Database Management allows a person to organize, store, and retrieve data from a computer. Database Management can also describe the data storage, operations, and security practices of a database administrator (DBA) throughout the life cycle of the data. Managing a database involves designing, implementing, and supporting stored data to maximize its value. Database Management Systems, according to the DAMA DMBoK, include various types:
- Centralized: all the data lives in one system in one place. All users come to that one system to access the data.
- Distributed: Data resides over a variety of nodes, making quick access possible. “Rather than rely on hardware to deliver high-availability, the Database Management software…is designed to replicate data amongst the servers” allowing it to detect and handle failures.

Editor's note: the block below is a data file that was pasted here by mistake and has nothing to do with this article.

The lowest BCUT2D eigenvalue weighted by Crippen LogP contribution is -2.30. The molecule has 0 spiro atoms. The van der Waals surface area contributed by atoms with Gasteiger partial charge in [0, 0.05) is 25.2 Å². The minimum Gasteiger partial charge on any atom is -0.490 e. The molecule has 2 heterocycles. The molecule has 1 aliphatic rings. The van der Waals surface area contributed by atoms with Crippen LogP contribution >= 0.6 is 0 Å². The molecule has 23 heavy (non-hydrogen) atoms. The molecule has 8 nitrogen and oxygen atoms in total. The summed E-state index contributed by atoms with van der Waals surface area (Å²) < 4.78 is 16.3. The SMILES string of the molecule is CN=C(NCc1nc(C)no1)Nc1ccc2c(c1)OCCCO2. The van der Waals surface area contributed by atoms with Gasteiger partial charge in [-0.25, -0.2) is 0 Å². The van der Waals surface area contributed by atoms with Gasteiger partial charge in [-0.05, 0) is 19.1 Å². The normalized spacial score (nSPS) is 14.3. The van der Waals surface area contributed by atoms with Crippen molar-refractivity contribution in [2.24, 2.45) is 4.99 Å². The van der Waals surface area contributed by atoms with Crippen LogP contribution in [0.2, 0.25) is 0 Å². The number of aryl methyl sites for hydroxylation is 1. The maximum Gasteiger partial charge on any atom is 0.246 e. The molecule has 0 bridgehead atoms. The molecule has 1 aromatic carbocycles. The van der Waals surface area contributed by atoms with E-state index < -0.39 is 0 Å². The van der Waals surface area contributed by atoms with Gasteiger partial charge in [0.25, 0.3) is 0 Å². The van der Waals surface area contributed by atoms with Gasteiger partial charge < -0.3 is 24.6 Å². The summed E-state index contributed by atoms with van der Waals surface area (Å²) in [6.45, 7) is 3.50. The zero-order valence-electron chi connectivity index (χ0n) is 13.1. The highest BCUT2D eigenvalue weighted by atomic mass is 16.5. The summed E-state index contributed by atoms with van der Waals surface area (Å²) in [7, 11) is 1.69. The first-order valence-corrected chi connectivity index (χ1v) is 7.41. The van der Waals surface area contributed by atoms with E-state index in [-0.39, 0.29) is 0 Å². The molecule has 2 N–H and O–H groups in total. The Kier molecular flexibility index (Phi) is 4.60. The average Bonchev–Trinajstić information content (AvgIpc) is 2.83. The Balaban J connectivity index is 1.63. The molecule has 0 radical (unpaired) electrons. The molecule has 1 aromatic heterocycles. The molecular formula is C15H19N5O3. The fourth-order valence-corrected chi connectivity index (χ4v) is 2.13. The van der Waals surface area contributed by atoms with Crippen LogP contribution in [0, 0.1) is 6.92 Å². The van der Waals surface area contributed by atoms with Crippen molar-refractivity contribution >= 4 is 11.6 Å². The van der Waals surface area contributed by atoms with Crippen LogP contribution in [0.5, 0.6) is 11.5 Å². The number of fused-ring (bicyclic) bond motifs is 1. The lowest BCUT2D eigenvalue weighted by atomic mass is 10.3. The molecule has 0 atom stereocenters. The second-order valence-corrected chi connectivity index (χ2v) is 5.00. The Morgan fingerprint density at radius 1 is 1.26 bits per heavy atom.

- Federated: Provisions data without additional persistence or duplication of source data. It maps multiple autonomous databases into one large object. This kind of database architecture is best for heterogenous and distributed integration projects. Federated databases can be categorized as:
- Loosely Coupled: Component databases construct their own federated schema and typically requires accessing other component database systems through a multi- database language.
- Tightly Coupled: Component systems use independent processes to construct and publish into an integrated federal schema.
- Blockchain: A type of federated database system used to securely manage financial and other types of transactions.